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Books in Brief


The Strange and Beautiful Sorrows of Ava Lavender by Leslye Walton; Candlewick Press, 301 pages ($17.99) Ages 14 and up.


This remarkable, beautifully written debut novel is the tale of a girl born with wings; of her mute twin Henry who can glimpse the future; of several generations of Roux (a French name pronounced “rue” in English) women doomed to be unlucky in love. The novel features richly evocative settings, whether the busy French port of LeHavre of 1904, (“those living in the slums rotted away in a toxic smelly mess of insalubrity, ----, promiscuity and infant mortality,” of Manhattan of the same period, and of Seattle (the author is a native of the Pacific Northwest). There is Ava’s maternal grandmother, Emilienne, whose phrenologist-father Beauregard moves his family from a French village to a paradise he speaks of as “Manhatine.” Several tragedies later, the sole survivor of the family heads West where she and her husband will run a bakery in Seattle. Among the colorful parade of characters is pygmy Mrs. Barnaby Callahoo, obsessed religious nut Nathaniel Sorrows, sweet handyman Gabe who is obsessed with building wings that will actually fly, the evocatively named Wilhelmina Dovewolf. Walton has produced a lovely work of magic realism, but her novel’s very adult sensuality and a devastatingly dark scene definitely merit the 14 and up age rating.

– Jean Westmoore


Hyde by Daniel Levine; Houghton Mifflin Harcourt ($24)


Readers get a bonus when they purchase Daniel Levine’s “Hyde,” a new take on Robert Louis Stevenson’s “The Strange Case of Dr. Jekyll and Mr. Hyde”: The original thriller is included as a coda in the Levine book. I strongly recommend reading the classic first, then heading into Levine’s novel, which tells the story from the monster’s point of view.

Levine makes it somewhat difficult for contemporary readers by writing in the same style as Stevenson, which sounds stilted and overly formal to modern ears. Still, one can’t deny the powerful, bloody exuberance of the violence and gore, however, which sometimes makes “The Walking Dead” seem like a walk in the proverbial park.

We’re barely on Page 4 before we get a vivid description of a wound that’s likened to “a blood-gorged spider at the heart of its web, its abdomen a-throb. … Look at what he’s left me. What he’s made me do. All those experimental powders, those double injections – and for what? The end is the same.” Welcome to my nightmares, thank you very much.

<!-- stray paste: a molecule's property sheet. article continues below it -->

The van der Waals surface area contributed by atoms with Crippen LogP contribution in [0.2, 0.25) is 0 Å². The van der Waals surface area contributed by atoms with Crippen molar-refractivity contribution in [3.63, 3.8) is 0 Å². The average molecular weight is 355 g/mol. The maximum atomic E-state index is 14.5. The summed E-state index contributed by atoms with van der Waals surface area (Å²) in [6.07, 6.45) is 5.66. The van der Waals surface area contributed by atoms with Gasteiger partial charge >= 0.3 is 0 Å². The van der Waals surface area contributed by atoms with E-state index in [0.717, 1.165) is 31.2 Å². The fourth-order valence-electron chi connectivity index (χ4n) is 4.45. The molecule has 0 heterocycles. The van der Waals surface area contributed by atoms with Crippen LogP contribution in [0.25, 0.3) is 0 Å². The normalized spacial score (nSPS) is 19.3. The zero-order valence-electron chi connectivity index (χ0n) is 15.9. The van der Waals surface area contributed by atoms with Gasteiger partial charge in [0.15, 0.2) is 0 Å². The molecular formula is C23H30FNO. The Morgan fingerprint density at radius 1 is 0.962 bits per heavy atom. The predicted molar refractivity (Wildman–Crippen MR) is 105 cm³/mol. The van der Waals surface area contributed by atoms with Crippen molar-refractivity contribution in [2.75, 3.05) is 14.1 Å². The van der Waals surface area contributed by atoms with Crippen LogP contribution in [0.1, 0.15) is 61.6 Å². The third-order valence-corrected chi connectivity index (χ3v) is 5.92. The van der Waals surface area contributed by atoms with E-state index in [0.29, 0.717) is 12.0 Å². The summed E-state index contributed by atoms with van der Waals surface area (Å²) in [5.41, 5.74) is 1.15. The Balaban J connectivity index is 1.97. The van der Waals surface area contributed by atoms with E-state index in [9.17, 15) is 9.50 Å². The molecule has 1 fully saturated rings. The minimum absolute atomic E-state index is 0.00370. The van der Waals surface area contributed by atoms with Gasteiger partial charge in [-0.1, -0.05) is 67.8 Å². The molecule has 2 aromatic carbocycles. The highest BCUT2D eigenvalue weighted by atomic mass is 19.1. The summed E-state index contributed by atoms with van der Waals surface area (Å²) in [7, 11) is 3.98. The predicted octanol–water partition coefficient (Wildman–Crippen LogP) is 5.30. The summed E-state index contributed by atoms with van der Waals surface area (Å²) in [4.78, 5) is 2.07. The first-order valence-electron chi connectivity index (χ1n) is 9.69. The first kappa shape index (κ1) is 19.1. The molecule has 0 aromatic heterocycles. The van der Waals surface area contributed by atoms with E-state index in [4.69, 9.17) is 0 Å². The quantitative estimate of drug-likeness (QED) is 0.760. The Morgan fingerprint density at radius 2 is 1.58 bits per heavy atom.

One doesn’t come to a book like this expecting sunshine and unicorns, and if there has ever been a more depressing, blackhearted and black-smogged version of London in the late 1800s, I’ve yet to read it.

Levine gives Jekyll all sorts of psychological back story that’s missing from the Stevenson original, reaching far into the past to the twisted circumstances that led to Jekyll’s twisted search to explain the duality of man.

In an early scene, we witness Jekyll’s father take a fountain pen and stabs it into his own throat. “Father’s pen” is henceforth carried in Jekyll’s pocket at all times, a nasty little talisman to the man who created both Jekyll and his demonic alter ego. Sexual abuse and a thwarted love affair further contribute to Jekyll’s madness. There’s even a bit of midlife crisis, because Jekyll is turning 50 and stressing about doing things “to make it all seem meaningful.”

Levine’s monster is as philosophical as he is hideous, desperately trying to both free himself from his “host,” Jekyll, while at the same time pondering Big Ideas. “Perhaps the human mind is something more than simply the workings of the brain, of over-adapted muscle matter. Perhaps it is part of something else, some larger, universal consciousness to which we are all connected. We are all one fluid mind, and have only to realize it. … I suppose I am trying to believe in that.”

As the horrors experienced by both Jekyll and Hyde (not to mention those around them) escalate toward the end, it’s impossible not to feel sympathy for the creature. But overall, the story merely clarifies what Stevenson already, and brilliantly, hinted at in the original. Sometimes too much explanation is just … too much.

– Joy Tipping, Dallas Morning News